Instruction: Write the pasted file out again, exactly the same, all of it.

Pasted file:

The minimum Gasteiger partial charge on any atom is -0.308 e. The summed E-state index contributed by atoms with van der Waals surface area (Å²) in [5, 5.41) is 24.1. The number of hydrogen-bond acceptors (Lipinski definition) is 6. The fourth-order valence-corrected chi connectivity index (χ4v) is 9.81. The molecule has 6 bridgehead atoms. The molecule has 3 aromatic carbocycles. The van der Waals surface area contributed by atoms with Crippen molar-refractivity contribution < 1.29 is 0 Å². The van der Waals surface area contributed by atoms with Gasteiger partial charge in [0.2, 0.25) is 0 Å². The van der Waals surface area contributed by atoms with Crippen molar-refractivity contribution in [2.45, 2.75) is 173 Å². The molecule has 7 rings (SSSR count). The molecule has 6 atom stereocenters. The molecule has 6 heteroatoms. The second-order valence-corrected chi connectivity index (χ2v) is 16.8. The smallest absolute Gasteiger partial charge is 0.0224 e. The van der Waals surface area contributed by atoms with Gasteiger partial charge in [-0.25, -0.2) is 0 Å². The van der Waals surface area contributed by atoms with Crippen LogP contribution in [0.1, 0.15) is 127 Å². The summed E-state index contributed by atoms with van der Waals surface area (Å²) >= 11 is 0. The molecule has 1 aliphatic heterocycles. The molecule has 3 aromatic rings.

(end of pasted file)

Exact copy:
The minimum Gasteiger partial charge on any atom is -0.308 e. The summed E-state index contributed by atoms with van der Waals surface area (Å²) in [5, 5.41) is 24.1. The number of hydrogen-bond acceptors (Lipinski definition) is 6. The fourth-order valence-corrected chi connectivity index (χ4v) is 9.81. The molecule has 6 bridgehead atoms. The molecule has 3 aromatic carbocycles. The van der Waals surface area contributed by atoms with Crippen molar-refractivity contribution < 1.29 is 0 Å². The van der Waals surface area contributed by atoms with Gasteiger partial charge in [0.2, 0.25) is 0 Å². The van der Waals surface area contributed by atoms with Crippen molar-refractivity contribution in [2.45, 2.75) is 173 Å². The molecule has 7 rings (SSSR count). The molecule has 6 atom stereocenters. The molecule has 6 heteroatoms. The second-order valence-corrected chi connectivity index (χ2v) is 16.8. The smallest absolute Gasteiger partial charge is 0.0224 e. The van der Waals surface area contributed by atoms with Gasteiger partial charge in [-0.25, -0.2) is 0 Å². The van der Waals surface area contributed by atoms with Crippen LogP contribution in [0.1, 0.15) is 127 Å². The summed E-state index contributed by atoms with van der Waals surface area (Å²) >= 11 is 0. The molecule has 1 aliphatic heterocycles. The molecule has 3 aromatic rings.